67
67
Thomas Moran
BIG SPRINGS IN YELLOWSTONE PARK
Estimate
1,000,0001,500,000
LOT SOLD. 1,935,000 USD
JUMP TO LOT
67
Thomas Moran
BIG SPRINGS IN YELLOWSTONE PARK
Estimate
1,000,0001,500,000
LOT SOLD. 1,935,000 USD
JUMP TO LOT

Details & Cataloguing

American Art

|
New York

Thomas Moran
1837 - 1926
BIG SPRINGS IN YELLOWSTONE PARK
signed T. MORAN. and dated 1872. (lower right)
watercolor and gouache on paper
9 1/2 by 19 1/2 inches
(24.1 by 49.5 cm)
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Provenance

Senator George F. Edmunds, Burlington, Vermont (gift from the artist)
Mary M. Edmunds, Pasadena, California
Ralph M. Dyer, Beverly Hills, California
By descent (daughter of the above), Phoenix, Arizona (sold: Sotheby Parke Bernet, Los Angeles, California, October 20, 1975, lot 100)
Private collection (acquired at the above sale; sold: Sotheby Parke Bernet, New York, April 23, 1982, lot 106)
Private collection (acquired at the above sale)
Rosenstock Arts, Denver, Colorado
William C. Foxley, 1982 (acquired from the above)
John F. Eulich, Dallas, Texas, 1985 (acquired from the above; sold: Sotheby's, New York, May 20, 1998, lot 47)
Private collection (acquired at the above sale)
Acquired by the present owner from the above

Exhibited

Los Angeles, California, Los Angeles County Museum of Art, circa 1975 (on loan)
Phoenix, Arizona, Phoenix Art Museum; San Diego, California, The San Diego Museum of Art; Wichita, Kansas, Wichita Art Museum, Beyond the Endless River: Western American Drawings and Watercolors of the Nineteenth Century, January-June 1979, no. 26, illustrated p. 81
Fort Worth, Texas, Amon Carter Museum of Western Art; Cleveland, Ohio, Cleveland Museum of Art; New Haven, Connecticut, Yale University Art Gallery, The Most Remarkable Scenery: Thomas Moran's Watercolors of the American West, May 1980-January 1981, no. 3, p. 169
Denver, Colorado, Rosenstock Arts, Twenty-five Paintings: Classic Images of the American Westcirca 1982, illustrated, n.p.
Cody, Wyoming, Buffalo Bill Historical Center, The Rocky Mountains: A Vision for Artists in the 19th Century, June-September 1983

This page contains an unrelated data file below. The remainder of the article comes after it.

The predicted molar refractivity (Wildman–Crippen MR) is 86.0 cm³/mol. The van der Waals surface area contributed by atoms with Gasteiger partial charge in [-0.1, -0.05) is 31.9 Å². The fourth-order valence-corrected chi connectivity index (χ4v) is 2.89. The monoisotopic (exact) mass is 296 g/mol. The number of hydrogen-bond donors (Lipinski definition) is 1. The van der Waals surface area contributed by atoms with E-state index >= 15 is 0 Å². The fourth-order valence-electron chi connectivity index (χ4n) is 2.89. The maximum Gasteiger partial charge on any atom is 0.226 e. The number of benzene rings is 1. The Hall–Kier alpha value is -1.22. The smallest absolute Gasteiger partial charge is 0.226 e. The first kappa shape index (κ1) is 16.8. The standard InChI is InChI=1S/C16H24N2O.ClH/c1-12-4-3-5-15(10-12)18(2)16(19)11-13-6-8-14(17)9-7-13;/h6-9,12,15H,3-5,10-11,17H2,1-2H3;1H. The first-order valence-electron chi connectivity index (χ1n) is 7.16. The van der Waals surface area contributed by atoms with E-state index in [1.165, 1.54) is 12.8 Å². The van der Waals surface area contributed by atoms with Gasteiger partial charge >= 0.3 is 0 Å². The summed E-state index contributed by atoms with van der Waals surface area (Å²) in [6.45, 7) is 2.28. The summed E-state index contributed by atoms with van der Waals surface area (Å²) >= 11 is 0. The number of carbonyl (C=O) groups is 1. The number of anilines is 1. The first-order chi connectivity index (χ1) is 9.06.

Memphis, Tennessee, Dixon Gallery and Gardens; Peoria, Illinois, Lakeview Museum of Art and Sciences; Oklahoma City, Oklahoma, National Cowboy Hall of Fame; Phoenix, Arizona, Phoenix Art Museum; Montgomery, Alabama, Montgomery Museum of Fine Arts; Chattanooga, Tennessee, Hunter Museum of Art; Savannah, Georgia, Telfair Academy of Art; West Palm Beach, Florida, Norton Gallery and School of Art; Dallas, Texas, Dallas Museum of Art; Columbus, Ohio, Columbus Museum of Art; Little Rock, Arkansas, Arkansas Art Center, The American West: Legendary Artists of the Frontier, September 1991-January 1995, p. 20, illustrated p. 21

Literature

Maurice Bloch, "American Watercolors," Architectural Digest, April 1977, p. 82, illustrated
Carol Clark, Thomas Moran: Watercolors of the American West, Fort Worth, Texas, 1980, no. 29, p. 127, illustrated p. 75
The International Art Market, vol. 12, June 1982, illustrated p. 139
Carol Clark, "The Connoisseur of Western American Drawings," Drawing, vol. 4, November-December 1982, illustrated p. 78
William C. Foxley, Frontier Spirit: Catalog of the Collection of The Museum of Western Art, Denver, Colorado, 1983, no. 10, illustrated p. 12
Rick Stewart, The American West: Legendary Artists of the Frontier, Dallas, Texas, 1986, p. 49, illustrated p. 48

Catalogue Note